Wednesday, May 18, 2011
Close To Caving In
Total products supplied over the last four-week period has averaged about 18.7 million barrels per day, down by 2.9 percent compared to the similar period last year. Over the last four weeks, motor gasoline product supplied has averaged nearly 9.0 million barrels per day, down by 2.3 percent from the same period last year. Distillate fuel product supplied has averaged about 3.8 million barrels per day over the last four weeks, down by 2.9 percent from the same period last year. Jet fuel product supplied is 2.1 percent higher over the last four weeks compared to the same four-week period last year.Oh, she does not like that diesel number. She does not. She is whimpering and groaning and holding her head. There is pain, there is suffering, there is grief and worry and sorrow.
This syndrome is somewhat alleviated by knowing that a bunch of oil speculators are about to get their financial skulls crushed, but only somewhat. For every bruise they get, someone is sitting hungry and cold in the dark. Ah, some levels of stupidity are truly sinful. Refinery utilization was up to 83.7%.
Over the last ten days I have seen some signs of real stress in groceries. We only have about four more weeks before the game is over; if we can't pull out before the third week of June, there may not be enough left to get us through into the second half.
Right now, second quarter GDP is looking grim. Really grim! There should be some blippage from the impact of the flooding, but we are on very, very, VERY thin economic ice.
If you are in a good mood, you might want to read this hilariously stupid NY Times article. They think the gas/FICA tax cuts just even out. Even for the NY Times, this is stupid. It could not be more stupid; they have ascended the apex of stupidity.
From watching it for over a year now, the typical pattern is a severe drop followed by a bounce as it seems people kind of figure out how bad it is and decided it's safe to make some of their deferred discretionary purchasing, but after each drop the bounce back is to a lower level.
So, as I've said over and over the geniuses at the Fed have spent $600B to goose the stock market some 30% for the upper-class and as a side-effect have drained at least $600B, but I should do the math, as dollars have left the country to pay for commodities on the backs of the middle-class and poor.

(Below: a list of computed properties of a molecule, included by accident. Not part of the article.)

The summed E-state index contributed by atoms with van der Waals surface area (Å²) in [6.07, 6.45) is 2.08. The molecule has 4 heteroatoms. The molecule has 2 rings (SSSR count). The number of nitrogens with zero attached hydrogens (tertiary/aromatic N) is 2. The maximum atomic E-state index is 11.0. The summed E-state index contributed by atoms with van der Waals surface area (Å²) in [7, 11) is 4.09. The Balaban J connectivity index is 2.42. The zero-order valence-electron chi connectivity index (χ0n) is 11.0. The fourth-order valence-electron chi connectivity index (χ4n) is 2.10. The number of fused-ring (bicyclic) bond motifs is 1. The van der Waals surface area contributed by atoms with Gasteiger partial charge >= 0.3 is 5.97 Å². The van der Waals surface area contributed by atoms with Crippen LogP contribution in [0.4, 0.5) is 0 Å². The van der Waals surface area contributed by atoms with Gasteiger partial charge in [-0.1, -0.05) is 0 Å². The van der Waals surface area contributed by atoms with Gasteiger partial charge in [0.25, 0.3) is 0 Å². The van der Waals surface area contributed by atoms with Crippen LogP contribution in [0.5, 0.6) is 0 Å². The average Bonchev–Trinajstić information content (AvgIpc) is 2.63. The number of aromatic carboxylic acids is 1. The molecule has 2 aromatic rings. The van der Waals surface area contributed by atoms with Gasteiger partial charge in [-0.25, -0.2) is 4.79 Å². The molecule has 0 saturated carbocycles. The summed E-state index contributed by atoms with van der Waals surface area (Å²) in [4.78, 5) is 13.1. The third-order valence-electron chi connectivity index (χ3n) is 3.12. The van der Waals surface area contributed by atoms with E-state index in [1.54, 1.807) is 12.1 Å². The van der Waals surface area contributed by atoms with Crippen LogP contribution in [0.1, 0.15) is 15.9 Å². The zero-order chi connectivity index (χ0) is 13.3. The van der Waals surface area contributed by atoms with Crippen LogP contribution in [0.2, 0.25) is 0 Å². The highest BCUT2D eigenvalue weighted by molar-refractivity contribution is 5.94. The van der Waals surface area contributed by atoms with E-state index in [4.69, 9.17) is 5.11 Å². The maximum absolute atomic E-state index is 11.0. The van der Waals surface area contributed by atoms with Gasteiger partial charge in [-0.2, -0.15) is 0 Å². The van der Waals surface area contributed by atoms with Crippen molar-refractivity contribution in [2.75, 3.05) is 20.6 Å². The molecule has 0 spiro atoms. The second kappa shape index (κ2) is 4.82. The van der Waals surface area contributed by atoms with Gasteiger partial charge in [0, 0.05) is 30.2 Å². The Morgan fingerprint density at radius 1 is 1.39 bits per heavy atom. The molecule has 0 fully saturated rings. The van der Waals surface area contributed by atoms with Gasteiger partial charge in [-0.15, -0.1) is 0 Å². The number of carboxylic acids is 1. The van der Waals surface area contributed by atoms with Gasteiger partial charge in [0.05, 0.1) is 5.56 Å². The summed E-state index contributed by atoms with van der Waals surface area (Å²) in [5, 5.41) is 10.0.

And if the stock market tanks following the cessation of QE2, what will they have to show for their $600B?
Allan - Yeah. It's the mass of the country that is feeling the bite in their pocketbooks.
Chance isn't helping us, and it may well cause weakness to turn into something more serious. Japan, tornadoes, floods - they are not the whole story, but they are further negatives landing on top of a loadbearing economic structure that's losing altitude.
If spork is right, this would be the second downturn I can think of that was precipitated (though not necessarily caused) by tax day. In 2000, the tech stocks started crashing irretrievably when all those paper-wealthy, financially-naive engineering employees were suddenly made aware that they owed tens of thousands in taxes on options that were under water, and had to sell vested holdings to pay up. (Not me, I was working in an unfashionable corner of the economy at the time, but I knew a number of people caught in this bind.)
April 15 is an illogical discontinuity in our economy.
Not that I would know anything specific about this, just speculating. Yeah, speculating... like a pension fund.
"Not that I would know anything specific about this, just speculating. Yeah, speculating... like a pension fund."
If I was speculating, I'd be looking to invest in ProShares Ultra Economist Confusion (assuming such a fund could be made available).
UK unemployment: what the economists say
"City economists, familiar with the concept of jobless growth, are confused by Britain's growthless jobs"
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